Childhood is the stage where a majority of our behavioural patterns are learnt and the foundation of our personality is formed. This stage is critical for the development of the basis for appropriate and healthy coping skills, emotion regulation strategies, and the ability to differentiate between feelings and behaviour. If at this point of time, a child learns inappropriate and unhealthy behaviours, then it can become difficult for him or her to unlearn it at a later stage. And so, when your child shows signs of not being able to tame his or her temper, it is time for you to incorporate some strategies for anger management for kids at home. 

While anger is a normal emotional reaction, and meltdowns can be common among children, they can often become more destructive. Kids may try to vent out their bottled up frustrations by hitting, screaming, or breaking things in the house.

If left unchecked, smaller issues with anger and defiant behaviour can quickly turn into bigger problems that may stay with your child even during their adulthood. 

Signs of Anger in Children 

Some of the behaviours that are associated with tantrums and meltdowns among toddlers are:

  •  Crying,
  •  Screaming,
  •  Shouting,
  •  Biting,
  •  Kicking,
  •  Stomping,
  •  pulling or shoving,
  •  Hitting &
  •  Throwing objects, etc. 

Toddlers, more often than not, respond to emotions like anger with tantrums. In most cases, children grow out of this phase as they develop communication skills and appropriate strategies. But there is a possibility that they don’t, and in that case, it means that they haven’t been able to attain the right developmentally appropriate skills yet. 

You have a reason to be concerned if: 

  • your child’s outbursts are getting more frequent; as frequent as multiple breakdowns in a day,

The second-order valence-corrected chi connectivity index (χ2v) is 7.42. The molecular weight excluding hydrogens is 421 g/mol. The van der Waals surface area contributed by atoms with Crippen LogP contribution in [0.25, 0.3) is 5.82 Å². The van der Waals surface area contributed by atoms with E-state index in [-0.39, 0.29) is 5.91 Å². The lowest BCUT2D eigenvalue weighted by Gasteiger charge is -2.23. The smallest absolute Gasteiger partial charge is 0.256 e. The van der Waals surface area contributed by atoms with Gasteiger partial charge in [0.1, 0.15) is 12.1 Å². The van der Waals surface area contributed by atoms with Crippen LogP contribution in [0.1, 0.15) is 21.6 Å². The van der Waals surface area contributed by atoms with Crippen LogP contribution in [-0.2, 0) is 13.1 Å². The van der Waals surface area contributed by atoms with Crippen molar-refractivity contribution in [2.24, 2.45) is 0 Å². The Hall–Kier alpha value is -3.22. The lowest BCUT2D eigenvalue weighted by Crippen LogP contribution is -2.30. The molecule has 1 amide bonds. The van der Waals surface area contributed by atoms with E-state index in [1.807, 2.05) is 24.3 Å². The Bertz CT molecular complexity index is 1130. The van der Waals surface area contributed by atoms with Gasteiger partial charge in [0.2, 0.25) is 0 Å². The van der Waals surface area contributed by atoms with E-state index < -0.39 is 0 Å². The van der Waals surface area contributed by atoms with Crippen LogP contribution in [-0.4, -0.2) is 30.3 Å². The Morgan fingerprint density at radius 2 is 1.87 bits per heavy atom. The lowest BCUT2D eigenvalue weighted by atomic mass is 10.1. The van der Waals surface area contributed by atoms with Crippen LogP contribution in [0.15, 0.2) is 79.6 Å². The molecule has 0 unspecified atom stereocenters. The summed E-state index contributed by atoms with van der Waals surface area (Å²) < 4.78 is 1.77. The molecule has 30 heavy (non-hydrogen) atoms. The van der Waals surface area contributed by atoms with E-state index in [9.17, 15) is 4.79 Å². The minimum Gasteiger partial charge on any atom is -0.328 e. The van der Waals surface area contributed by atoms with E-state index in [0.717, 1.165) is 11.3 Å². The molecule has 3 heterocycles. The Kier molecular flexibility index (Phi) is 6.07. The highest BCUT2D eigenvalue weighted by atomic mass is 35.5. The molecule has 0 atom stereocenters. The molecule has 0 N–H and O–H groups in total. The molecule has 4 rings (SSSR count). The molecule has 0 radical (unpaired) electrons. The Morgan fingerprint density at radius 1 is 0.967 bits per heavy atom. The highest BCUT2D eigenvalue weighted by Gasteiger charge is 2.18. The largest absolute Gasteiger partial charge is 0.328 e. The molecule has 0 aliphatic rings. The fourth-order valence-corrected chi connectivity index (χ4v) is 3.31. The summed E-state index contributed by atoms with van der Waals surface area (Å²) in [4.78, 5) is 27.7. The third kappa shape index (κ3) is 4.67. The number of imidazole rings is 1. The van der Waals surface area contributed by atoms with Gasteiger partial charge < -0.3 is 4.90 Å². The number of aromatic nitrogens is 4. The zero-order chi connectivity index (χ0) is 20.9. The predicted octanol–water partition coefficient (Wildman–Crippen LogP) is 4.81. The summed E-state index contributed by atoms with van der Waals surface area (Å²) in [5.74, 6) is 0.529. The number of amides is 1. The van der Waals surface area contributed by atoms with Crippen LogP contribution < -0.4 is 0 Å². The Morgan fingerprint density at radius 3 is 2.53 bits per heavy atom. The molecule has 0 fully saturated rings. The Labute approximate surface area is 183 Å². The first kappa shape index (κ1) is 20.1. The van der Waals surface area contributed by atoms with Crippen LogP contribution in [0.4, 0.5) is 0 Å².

• these outbursts last longer than usual despite of you trying to help them manage their behaviour,
  • and you feel worried about them accidentally injuring themselves in these situations.

If this is the case then you must consider talking to your child’s pediatrician and opt for anger management therapy for kids. 

Anger Management Activities for Kids

Trying to raise a child and helping them develop emotional intelligence is, no doubt, a difficult job. On top of that, handling frequent anger tantrums is even more challenging. There are going to be several ups and downs in this journey as your child learns self regulation. He or she is bound to lose control every now and then. But you must try to make it as easy and comfortable as possible for your child. 

Anger management for kids doesn’t have to only be about disciplining. As you read on further, you’ll get to know some creative ways in which you can help your child deal with anger. 

  • Cozy Dungeon for Keeping Calm: 

Make a safe place somewhere in the house or your child’s room itself where they can go whenever they recognize that they feel angry and need to calm themselves down. This place could be a kids’ tent with fairy lights and your child’s favorite stuffed toys in it. Or, it could be a corner where there are a bunch of pastel cushions, a giant teddy bear, and some crayons and sketchbooks, ready for your child to express themselves into. This soft and cozy place will help the kid to relax and at the same time avoid any injuries, both to themselves and all others in the household. 

  • Tickbox for Triggers:

As for adults and for children, finding one’s triggers which set one off is very important. It can be even more difficult for children as they haven’t developed the kind of emotional intelligence that adults tend to have. Creating a checklist of common triggers will help them figure out what exactly really makes them throw tantrums. Consider discussing it afterwards and helping them understand their emotions even more deeply. 

  • Draw And Tell:

Anger is a very physical emotion. It is physical in the sense that whenever it is felt, anyone, be it a child or an adult, feels strong sensations in the body. Helping your child conceptualize anger using drawings or make-believe stories can be the first step for them to begin identifying anger is an emotion, and aggression as an unhealthy response to that emotion.